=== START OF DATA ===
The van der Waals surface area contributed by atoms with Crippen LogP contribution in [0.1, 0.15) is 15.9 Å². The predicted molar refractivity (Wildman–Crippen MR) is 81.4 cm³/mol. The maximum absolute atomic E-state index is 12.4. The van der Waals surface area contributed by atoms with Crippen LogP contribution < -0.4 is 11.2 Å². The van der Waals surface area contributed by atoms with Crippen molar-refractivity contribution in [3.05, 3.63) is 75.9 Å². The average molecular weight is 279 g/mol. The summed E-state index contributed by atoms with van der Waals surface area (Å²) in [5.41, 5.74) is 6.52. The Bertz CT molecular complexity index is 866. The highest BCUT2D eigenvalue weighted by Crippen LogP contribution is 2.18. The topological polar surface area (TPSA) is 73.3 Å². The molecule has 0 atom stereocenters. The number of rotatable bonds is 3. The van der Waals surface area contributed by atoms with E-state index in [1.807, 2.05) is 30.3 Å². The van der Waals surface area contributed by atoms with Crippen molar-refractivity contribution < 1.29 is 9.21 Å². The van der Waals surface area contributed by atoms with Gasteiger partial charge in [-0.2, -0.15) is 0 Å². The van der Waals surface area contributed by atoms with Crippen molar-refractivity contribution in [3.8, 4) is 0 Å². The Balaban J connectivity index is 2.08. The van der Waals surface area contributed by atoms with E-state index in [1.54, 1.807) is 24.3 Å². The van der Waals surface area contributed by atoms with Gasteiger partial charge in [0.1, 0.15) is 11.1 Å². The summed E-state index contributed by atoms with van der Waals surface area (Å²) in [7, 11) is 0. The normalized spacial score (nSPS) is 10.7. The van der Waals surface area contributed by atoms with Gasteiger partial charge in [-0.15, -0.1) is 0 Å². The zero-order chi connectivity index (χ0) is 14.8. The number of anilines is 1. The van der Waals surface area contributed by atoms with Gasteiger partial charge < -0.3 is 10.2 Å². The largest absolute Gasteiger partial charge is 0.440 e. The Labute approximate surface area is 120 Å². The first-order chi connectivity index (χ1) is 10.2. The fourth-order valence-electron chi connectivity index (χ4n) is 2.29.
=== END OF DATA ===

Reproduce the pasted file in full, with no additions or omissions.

The van der Waals surface area contributed by atoms with Crippen LogP contribution in [0.1, 0.15) is 15.9 Å². The predicted molar refractivity (Wildman–Crippen MR) is 81.4 cm³/mol. The maximum absolute atomic E-state index is 12.4. The van der Waals surface area contributed by atoms with Crippen LogP contribution < -0.4 is 11.2 Å². The van der Waals surface area contributed by atoms with Crippen molar-refractivity contribution in [3.05, 3.63) is 75.9 Å². The average molecular weight is 279 g/mol. The summed E-state index contributed by atoms with van der Waals surface area (Å²) in [5.41, 5.74) is 6.52. The Bertz CT molecular complexity index is 866. The highest BCUT2D eigenvalue weighted by Crippen LogP contribution is 2.18. The topological polar surface area (TPSA) is 73.3 Å². The molecule has 0 atom stereocenters. The number of rotatable bonds is 3. The van der Waals surface area contributed by atoms with E-state index in [1.807, 2.05) is 30.3 Å². The van der Waals surface area contributed by atoms with Crippen molar-refractivity contribution < 1.29 is 9.21 Å². The van der Waals surface area contributed by atoms with Gasteiger partial charge in [-0.2, -0.15) is 0 Å². The van der Waals surface area contributed by atoms with Crippen molar-refractivity contribution in [3.8, 4) is 0 Å². The Balaban J connectivity index is 2.08. The van der Waals surface area contributed by atoms with E-state index in [1.54, 1.807) is 24.3 Å². The van der Waals surface area contributed by atoms with Gasteiger partial charge in [0.1, 0.15) is 11.1 Å². The summed E-state index contributed by atoms with van der Waals surface area (Å²) in [7, 11) is 0. The normalized spacial score (nSPS) is 10.7. The van der Waals surface area contributed by atoms with Gasteiger partial charge in [-0.15, -0.1) is 0 Å². The zero-order chi connectivity index (χ0) is 14.8. The number of anilines is 1. The van der Waals surface area contributed by atoms with Gasteiger partial charge < -0.3 is 10.2 Å². The largest absolute Gasteiger partial charge is 0.440 e. The Labute approximate surface area is 120 Å². The first-order chi connectivity index (χ1) is 10.2. The fourth-order valence-electron chi connectivity index (χ4n) is 2.29.